Apple announced today that it is launching a new video app called Clips in April. The app lets users combine video, photos, music, and more and then share their creations with Messages, Instagram, Facebook, and other social networks.
Posts tagged with "video"
Last night Facebook launched its first app for the Apple TV. Its technical name is simply 'Facebook,' since it's bundled with the Facebook iOS app, but marketing images dub it Facebook Video. The app provides the first native way to watch video content from Facebook on an Apple TV.
Last night Recode's Peter Kafka hosted an interview with Apple's Eddy Cue, SVP of Internet Software and Services, who was joined by television producer Ben Silverman at Recode's Code Media Conference. The discussion centered around Apple's video ambitions, with new information and trailers being released for two of Apple's upcoming original shows: Planet of the Apps and Carpool Karaoke. Additionally, Cue commented on work Apple's doing with Apple Music and in a variety of other areas.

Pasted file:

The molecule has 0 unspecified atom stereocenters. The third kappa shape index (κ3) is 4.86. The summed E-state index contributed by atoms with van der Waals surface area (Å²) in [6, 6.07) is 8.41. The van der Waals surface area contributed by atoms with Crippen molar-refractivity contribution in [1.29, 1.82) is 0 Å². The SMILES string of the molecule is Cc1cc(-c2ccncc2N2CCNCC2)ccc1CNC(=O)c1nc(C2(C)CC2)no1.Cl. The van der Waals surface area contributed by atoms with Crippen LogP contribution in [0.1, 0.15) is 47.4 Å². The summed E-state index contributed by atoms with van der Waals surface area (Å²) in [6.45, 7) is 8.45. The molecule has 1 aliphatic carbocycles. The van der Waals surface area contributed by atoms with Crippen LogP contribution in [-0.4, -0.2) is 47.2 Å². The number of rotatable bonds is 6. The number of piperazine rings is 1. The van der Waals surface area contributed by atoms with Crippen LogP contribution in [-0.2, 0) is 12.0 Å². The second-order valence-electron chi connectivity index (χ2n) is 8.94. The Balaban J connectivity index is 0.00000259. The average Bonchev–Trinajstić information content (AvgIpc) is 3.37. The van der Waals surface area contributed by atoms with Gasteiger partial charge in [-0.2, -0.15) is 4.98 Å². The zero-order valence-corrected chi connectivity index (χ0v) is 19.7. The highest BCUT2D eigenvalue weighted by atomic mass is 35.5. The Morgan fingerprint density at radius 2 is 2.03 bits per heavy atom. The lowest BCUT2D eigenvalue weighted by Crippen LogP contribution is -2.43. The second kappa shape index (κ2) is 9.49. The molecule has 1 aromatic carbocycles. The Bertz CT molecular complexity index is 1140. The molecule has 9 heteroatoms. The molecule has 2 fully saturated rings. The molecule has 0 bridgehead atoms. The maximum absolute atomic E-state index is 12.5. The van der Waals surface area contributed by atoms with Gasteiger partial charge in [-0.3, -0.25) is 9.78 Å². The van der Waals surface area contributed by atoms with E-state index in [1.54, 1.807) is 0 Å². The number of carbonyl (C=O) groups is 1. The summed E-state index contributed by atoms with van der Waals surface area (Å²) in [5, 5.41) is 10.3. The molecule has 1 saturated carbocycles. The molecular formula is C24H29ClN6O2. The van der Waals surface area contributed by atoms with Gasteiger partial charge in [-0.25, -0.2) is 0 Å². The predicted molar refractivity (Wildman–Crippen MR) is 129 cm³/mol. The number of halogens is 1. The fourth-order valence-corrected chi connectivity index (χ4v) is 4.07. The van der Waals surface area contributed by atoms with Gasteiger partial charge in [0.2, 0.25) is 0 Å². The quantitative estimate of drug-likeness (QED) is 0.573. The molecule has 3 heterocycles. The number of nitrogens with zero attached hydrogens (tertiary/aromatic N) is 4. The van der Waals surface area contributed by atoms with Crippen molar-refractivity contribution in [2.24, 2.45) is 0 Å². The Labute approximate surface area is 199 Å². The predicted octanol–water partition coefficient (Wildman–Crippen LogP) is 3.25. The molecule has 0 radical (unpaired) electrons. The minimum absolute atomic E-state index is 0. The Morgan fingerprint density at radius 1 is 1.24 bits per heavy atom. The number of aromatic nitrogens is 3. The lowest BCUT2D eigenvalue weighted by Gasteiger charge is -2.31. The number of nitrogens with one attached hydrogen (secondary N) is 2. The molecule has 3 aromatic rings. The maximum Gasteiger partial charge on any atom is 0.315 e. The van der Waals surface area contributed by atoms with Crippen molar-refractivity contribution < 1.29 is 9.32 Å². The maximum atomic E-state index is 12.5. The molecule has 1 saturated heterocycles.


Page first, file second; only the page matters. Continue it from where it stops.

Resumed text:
I watch a lot of TV shows and YouTube videos on my iPad Pro. Thanks to the 12.9-inch iPad's large screen and four-speaker system, watching directly on the device is a pleasure (I tend to prop up the iPad with the Razer keyboard I reviewed here) but I've also been streaming to Google Chromecast and Apple TV depending on what I want to watch (Chromecast is great for YouTube).
Every time I want to watch something, I use Infuse. I've been an Infuse Pro customer for years now and I like the app because it can stream videos from my Synology NAS and it can play anything I throw at it without issues. Yesterday, Infuse graduated to version 5, which is a separate app with a new subscription model at $6.99/year. I don't mind paying $0.58/month for an app I use several times each day, and the new version brings some welcome additions that will save me a lot of time going forward.
Infuse 5 supports Split View and Picture-in-Picture, two features that were strangely missing since the launch of iOS 9. Infuse also uses iCloud now to keep shares, favorites, metadata, and other settings in sync between devices; I don't use Infuse on my iPhone, but it's good to know I won't have to set it up from scratch. In terms of other native iOS features Infuse 5 supports, there is integration with the document picker to download files from external apps and optimizations for video playback on iOS 10.